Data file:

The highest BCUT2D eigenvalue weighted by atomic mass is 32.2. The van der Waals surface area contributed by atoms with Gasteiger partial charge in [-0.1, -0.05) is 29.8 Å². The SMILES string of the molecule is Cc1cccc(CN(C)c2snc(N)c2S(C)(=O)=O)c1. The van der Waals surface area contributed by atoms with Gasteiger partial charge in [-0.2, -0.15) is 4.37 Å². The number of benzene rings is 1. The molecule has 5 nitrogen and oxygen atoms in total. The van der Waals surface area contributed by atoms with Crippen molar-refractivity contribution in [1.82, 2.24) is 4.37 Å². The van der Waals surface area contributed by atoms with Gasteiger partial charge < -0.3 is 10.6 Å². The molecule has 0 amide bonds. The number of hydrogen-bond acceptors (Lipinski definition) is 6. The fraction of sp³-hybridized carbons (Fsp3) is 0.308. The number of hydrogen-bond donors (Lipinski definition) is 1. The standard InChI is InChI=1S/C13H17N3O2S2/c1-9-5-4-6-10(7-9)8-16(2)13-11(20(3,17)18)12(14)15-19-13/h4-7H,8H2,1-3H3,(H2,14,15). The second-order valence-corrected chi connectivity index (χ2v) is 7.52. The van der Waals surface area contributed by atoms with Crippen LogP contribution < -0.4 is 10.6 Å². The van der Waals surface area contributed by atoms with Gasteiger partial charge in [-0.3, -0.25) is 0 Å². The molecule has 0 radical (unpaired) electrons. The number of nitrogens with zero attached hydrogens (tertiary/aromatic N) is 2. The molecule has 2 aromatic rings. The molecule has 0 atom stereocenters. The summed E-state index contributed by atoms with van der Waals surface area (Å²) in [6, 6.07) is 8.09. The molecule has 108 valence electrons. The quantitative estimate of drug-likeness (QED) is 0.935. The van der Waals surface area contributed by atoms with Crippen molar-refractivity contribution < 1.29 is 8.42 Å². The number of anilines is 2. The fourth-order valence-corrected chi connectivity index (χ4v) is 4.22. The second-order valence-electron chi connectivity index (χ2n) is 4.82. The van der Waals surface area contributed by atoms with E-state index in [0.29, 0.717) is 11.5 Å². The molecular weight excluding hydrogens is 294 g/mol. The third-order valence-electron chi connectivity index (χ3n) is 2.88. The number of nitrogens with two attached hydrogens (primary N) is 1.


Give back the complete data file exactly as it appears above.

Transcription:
The highest BCUT2D eigenvalue weighted by atomic mass is 32.2. The van der Waals surface area contributed by atoms with Gasteiger partial charge in [-0.1, -0.05) is 29.8 Å². The SMILES string of the molecule is Cc1cccc(CN(C)c2snc(N)c2S(C)(=O)=O)c1. The van der Waals surface area contributed by atoms with Gasteiger partial charge in [-0.2, -0.15) is 4.37 Å². The number of benzene rings is 1. The molecule has 5 nitrogen and oxygen atoms in total. The van der Waals surface area contributed by atoms with Crippen molar-refractivity contribution in [1.82, 2.24) is 4.37 Å². The van der Waals surface area contributed by atoms with Gasteiger partial charge < -0.3 is 10.6 Å². The molecule has 0 amide bonds. The number of hydrogen-bond acceptors (Lipinski definition) is 6. The fraction of sp³-hybridized carbons (Fsp3) is 0.308. The number of hydrogen-bond donors (Lipinski definition) is 1. The standard InChI is InChI=1S/C13H17N3O2S2/c1-9-5-4-6-10(7-9)8-16(2)13-11(20(3,17)18)12(14)15-19-13/h4-7H,8H2,1-3H3,(H2,14,15). The second-order valence-corrected chi connectivity index (χ2v) is 7.52. The van der Waals surface area contributed by atoms with Crippen LogP contribution < -0.4 is 10.6 Å². The van der Waals surface area contributed by atoms with Gasteiger partial charge in [-0.3, -0.25) is 0 Å². The molecule has 0 radical (unpaired) electrons. The number of nitrogens with zero attached hydrogens (tertiary/aromatic N) is 2. The molecule has 2 aromatic rings. The molecule has 0 atom stereocenters. The summed E-state index contributed by atoms with van der Waals surface area (Å²) in [6, 6.07) is 8.09. The molecule has 108 valence electrons. The quantitative estimate of drug-likeness (QED) is 0.935. The van der Waals surface area contributed by atoms with Crippen molar-refractivity contribution < 1.29 is 8.42 Å². The number of anilines is 2. The fourth-order valence-corrected chi connectivity index (χ4v) is 4.22. The second-order valence-electron chi connectivity index (χ2n) is 4.82. The van der Waals surface area contributed by atoms with E-state index in [0.29, 0.717) is 11.5 Å². The molecular weight excluding hydrogens is 294 g/mol. The third-order valence-electron chi connectivity index (χ3n) is 2.88. The number of nitrogens with two attached hydrogens (primary N) is 1.